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'It keeps his memory': Film honouring legendary local pilot Wop May released


A film premiering at the Edmonton International Film Festival has taken on a new meaning after one of its key contributors suddenly passed away.

Denny May, son of the famous Edmonton pilot Wilfrid Wop May, passed away Saturday evening – less than 24 hours before the film he pushed to have created was to premiere.

Wop has a distinguished list of historic flights.

He flew medicine to northern Canadian communities and the first airmail to the Arctic. He survived a dogfight with The Red Baron in World War I. He was part of the first police manhunt by air and helped the RCMP track the infamous Mad Trapper.

Wop also formed the first Canadian flying club and the Royal Canadian Air Force's para-rescue group.

It was those accomplishments that Denny wanted to be preserved.

“We’ve got to remember our heroes,” Denny told CTV News in an interview in September last year. “We’ve got to remember our heritage.

“I always regret not having asked him about some of those stories,” he added. “I had to learn about my dad from other people.”

Denny May giving an interview about his dad for the film Blind Ambition (Source: Fred Baron Productions)

Denny spent most of his adult life visiting schools and museums sharing stories about his father. He completed 166 speaking events and spoke to an estimated 12,000 people.

The documentary, Blind Ambition: The Story of Wop May was shot in the Edmonton area and aimed to honour Wop.

A photo showing production of one of the re-enactment scenes in Blind Ambition

“When I heard these stories, it made me feel the way I did when I first watched Indiana Jones when I was a kid,” said Frederick Kroetsch, co-director of the film.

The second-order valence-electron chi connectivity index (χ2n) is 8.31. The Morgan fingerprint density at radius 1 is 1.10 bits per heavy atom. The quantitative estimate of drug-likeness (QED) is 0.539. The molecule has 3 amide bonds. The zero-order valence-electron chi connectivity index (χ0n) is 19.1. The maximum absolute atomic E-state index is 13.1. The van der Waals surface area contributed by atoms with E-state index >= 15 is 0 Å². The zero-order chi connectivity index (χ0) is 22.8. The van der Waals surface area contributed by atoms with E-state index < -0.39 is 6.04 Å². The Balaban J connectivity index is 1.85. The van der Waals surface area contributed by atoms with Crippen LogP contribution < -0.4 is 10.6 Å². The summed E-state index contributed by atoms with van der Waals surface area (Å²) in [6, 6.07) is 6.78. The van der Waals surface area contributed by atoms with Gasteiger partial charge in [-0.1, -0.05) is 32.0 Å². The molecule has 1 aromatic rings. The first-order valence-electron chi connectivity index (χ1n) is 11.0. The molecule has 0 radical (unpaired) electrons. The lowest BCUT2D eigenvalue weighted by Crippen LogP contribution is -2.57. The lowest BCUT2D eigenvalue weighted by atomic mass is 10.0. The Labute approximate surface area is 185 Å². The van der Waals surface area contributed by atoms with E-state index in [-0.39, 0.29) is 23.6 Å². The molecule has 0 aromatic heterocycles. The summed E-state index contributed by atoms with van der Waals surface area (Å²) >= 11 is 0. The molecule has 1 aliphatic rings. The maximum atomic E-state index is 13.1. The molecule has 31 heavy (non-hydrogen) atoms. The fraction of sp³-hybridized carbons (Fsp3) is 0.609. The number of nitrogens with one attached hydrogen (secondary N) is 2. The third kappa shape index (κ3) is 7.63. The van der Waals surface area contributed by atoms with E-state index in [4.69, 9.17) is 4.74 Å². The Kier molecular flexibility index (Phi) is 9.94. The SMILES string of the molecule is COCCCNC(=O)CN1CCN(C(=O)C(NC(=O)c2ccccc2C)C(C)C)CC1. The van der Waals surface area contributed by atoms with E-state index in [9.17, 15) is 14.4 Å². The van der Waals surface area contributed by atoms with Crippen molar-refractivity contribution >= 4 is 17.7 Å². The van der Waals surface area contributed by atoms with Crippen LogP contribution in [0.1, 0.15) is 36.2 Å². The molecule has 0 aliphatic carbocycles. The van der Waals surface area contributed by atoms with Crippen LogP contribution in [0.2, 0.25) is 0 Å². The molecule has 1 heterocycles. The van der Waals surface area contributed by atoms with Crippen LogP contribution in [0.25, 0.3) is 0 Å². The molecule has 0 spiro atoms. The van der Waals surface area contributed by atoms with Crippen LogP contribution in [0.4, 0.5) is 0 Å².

Kroetsch described him as one of Edmonton’s greatest heroes who deserves his own blockbuster Hollywood film.

“His history is all around us,” he said. “The neighbourhood of Mayfield was named after him.”

The co-director says the project would be nothing without Denny’s help.

Denny May, right, and his wife, Margaret May, watch production of the Blind Ambition.

“(Denny) is huge,” Kroetsch said. “He’s the heart and soul of this documentary.

“He’s just a great natural storyteller, so you’ll actually see his face and hear him talking about the early days of his dad and his dad’s death and legacy.

“My biggest wish was for Denny to see this film on the big screen,” Kroetsch added.

“The film is now, it’s dedicated to Denny,” he said. “It keeps his memory and the memory of his father alive.”

When asked what Denny would have thought about the film’s premiere, Margaret May, his widow, said he would be proud.

“I think he would be very proud that the legacy continues,” Margaret said. “We need to keep history alive.”

The documentary will be available to stream on the Edmonton International Film Festival website beginning Monday until the end of the month. Top Stories

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